WAKEFIELD, MA — It was just after 11 A.M. on the day after Christmas in 2000 when Michael McDermott strolled through the lobby of Edgewater Technology in Wakefield, Massachusetts where he was employed as an engineer — carrying an AK-47 assault rifle, shotgun, and semi-automatic pistol.
McDermott opened fire, killing two employees at reception before making his way to human resources and accounting. While his terrified coworkers scrambled to hide, he fatally shot five more people during the five-to-ten-minute rampage.
His victims were later identified as Jennifer Bragg-Capobianco, Janice Hagerty, Louis Javelle, Rose Manfredy, Paul Marceau, Cheryl Troy, and Craig Wood.
The weapons he used were an AK-47 variant, a 12-gauge shotgun, and a .32 caliber pistol, and investigators later found a Weatherby Mark V rifle at McDermott’s work station.
Executive Assistant Peg Lynch told CBS Boston in 2012 that she only survived on that fateful day by hiding under a desk. “It is certainly something that is with us all of the time,” she said. “I mean, I think of our seven colleagues and friends all of the time, pretty much everyday.”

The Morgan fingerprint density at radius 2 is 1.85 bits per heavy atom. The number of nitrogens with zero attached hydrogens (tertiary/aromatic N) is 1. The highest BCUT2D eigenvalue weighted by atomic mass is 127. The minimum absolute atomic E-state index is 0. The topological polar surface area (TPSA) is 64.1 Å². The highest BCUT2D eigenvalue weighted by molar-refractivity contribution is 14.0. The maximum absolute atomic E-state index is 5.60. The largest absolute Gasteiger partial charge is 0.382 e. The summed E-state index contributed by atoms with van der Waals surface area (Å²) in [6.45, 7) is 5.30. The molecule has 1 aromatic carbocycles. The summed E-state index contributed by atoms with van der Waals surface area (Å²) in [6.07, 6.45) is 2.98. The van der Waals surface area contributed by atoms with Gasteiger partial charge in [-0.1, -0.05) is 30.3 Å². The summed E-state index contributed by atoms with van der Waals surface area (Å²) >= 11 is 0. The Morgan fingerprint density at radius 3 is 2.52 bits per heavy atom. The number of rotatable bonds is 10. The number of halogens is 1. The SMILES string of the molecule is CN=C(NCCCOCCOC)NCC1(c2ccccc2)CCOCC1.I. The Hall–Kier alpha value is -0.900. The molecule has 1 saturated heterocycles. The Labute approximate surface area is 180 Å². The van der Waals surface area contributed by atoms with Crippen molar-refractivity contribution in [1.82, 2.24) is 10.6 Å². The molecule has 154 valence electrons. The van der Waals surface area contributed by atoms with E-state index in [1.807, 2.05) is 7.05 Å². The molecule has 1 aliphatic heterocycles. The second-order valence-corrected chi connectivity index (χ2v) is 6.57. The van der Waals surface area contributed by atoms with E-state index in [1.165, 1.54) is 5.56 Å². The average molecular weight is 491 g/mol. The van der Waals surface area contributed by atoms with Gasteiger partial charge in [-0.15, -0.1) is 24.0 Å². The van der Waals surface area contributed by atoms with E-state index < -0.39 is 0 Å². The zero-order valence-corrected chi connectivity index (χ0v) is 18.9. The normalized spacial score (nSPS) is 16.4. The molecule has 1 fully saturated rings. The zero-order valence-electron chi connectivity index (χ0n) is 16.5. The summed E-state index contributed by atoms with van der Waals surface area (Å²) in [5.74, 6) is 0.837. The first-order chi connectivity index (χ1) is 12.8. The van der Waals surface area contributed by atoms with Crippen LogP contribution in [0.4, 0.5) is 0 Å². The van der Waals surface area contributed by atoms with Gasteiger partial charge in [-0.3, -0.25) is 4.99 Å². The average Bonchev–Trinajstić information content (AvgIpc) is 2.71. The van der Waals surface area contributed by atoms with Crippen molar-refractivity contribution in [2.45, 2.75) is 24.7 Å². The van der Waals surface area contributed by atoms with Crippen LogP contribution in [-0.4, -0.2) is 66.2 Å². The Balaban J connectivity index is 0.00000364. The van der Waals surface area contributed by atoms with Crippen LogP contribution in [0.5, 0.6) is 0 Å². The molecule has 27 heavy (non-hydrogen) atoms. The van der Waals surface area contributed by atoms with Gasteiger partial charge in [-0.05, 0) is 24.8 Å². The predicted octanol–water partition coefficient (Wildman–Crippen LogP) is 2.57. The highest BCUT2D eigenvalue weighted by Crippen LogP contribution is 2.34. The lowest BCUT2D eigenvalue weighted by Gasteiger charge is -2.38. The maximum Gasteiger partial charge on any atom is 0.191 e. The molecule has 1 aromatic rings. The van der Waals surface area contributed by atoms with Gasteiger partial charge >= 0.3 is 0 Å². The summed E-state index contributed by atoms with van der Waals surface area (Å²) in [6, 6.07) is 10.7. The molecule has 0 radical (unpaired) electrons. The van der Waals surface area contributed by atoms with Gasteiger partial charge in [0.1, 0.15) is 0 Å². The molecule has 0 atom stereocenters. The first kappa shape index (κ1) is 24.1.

Police found shells and casings scattered everywhere, and later located McDermott sitting silently in the reception area. He was arrested without gunfire — but weirdly told police that he did not speak German.
At trial, he stated that he was born without a soul, and that God had allowed him to earn a soul by traveling back in time to Hitler “and the last six Nazis.”
But Middlesex District Attorney Martha Coakley claimed that the killings were motivated by his employer’s garnishment of his wages for the IRS in order to pay child-support taxes that he owed. Investigators also later revealed that McDermott received a call on the morning of the massacre informing him that his 1994 Plymouth was due to be repossessed.
McDermott was found guilty of seven counts of first-degree murder, and was sentenced to seven life sentences without the possibility of parole. He is currently behind bars in a Massachusetts maximum security prison.
In the months and years following the workplace massacre, Edgewater Technologies lost millions of dollars, and management reportedly considered the idea of changing its name. But the company bounced back and, according to CBS Boston, went on to become one of the fastest growing public companies in the country.
A cherry tree was planted on the premises in honor of the seven victims.
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Main photo: Michael McDermott [CBS Boston (screenshot)]